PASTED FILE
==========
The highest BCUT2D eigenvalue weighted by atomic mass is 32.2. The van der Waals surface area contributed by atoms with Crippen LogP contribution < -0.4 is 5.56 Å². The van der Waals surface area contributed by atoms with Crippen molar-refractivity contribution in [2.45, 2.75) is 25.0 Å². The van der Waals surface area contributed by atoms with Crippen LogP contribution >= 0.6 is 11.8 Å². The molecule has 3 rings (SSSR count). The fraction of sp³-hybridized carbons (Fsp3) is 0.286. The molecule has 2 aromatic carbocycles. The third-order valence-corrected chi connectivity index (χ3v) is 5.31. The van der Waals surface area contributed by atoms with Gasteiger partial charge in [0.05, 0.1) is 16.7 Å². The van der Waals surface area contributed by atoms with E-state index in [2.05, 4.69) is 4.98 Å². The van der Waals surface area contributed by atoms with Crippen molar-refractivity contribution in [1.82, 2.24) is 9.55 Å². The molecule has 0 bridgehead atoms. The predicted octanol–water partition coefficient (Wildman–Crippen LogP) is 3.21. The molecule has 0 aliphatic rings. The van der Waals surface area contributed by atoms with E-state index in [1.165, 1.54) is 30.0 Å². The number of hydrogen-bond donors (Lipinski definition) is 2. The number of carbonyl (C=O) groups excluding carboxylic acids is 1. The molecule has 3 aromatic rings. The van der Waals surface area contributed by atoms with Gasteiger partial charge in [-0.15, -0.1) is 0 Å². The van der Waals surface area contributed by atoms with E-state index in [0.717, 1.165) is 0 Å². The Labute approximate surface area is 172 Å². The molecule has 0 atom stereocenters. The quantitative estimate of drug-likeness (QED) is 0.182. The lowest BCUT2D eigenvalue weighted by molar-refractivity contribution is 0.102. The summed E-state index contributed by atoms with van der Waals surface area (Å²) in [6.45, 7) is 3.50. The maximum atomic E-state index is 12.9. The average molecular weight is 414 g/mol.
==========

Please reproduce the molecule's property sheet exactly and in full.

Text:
The highest BCUT2D eigenvalue weighted by atomic mass is 32.2. The van der Waals surface area contributed by atoms with Crippen LogP contribution < -0.4 is 5.56 Å². The van der Waals surface area contributed by atoms with Crippen molar-refractivity contribution in [2.45, 2.75) is 25.0 Å². The van der Waals surface area contributed by atoms with Crippen LogP contribution >= 0.6 is 11.8 Å². The molecule has 3 rings (SSSR count). The fraction of sp³-hybridized carbons (Fsp3) is 0.286. The molecule has 2 aromatic carbocycles. The third-order valence-corrected chi connectivity index (χ3v) is 5.31. The van der Waals surface area contributed by atoms with Gasteiger partial charge in [0.05, 0.1) is 16.7 Å². The van der Waals surface area contributed by atoms with E-state index in [2.05, 4.69) is 4.98 Å². The van der Waals surface area contributed by atoms with Crippen molar-refractivity contribution in [1.82, 2.24) is 9.55 Å². The molecule has 0 bridgehead atoms. The predicted octanol–water partition coefficient (Wildman–Crippen LogP) is 3.21. The molecule has 0 aliphatic rings. The van der Waals surface area contributed by atoms with E-state index in [1.165, 1.54) is 30.0 Å². The number of hydrogen-bond donors (Lipinski definition) is 2. The number of carbonyl (C=O) groups excluding carboxylic acids is 1. The molecule has 3 aromatic rings. The van der Waals surface area contributed by atoms with Gasteiger partial charge in [-0.15, -0.1) is 0 Å². The van der Waals surface area contributed by atoms with E-state index in [0.717, 1.165) is 0 Å². The Labute approximate surface area is 172 Å². The molecule has 0 atom stereocenters. The quantitative estimate of drug-likeness (QED) is 0.182. The lowest BCUT2D eigenvalue weighted by molar-refractivity contribution is 0.102. The summed E-state index contributed by atoms with van der Waals surface area (Å²) in [6.45, 7) is 3.50. The maximum atomic E-state index is 12.9. The average molecular weight is 414 g/mol.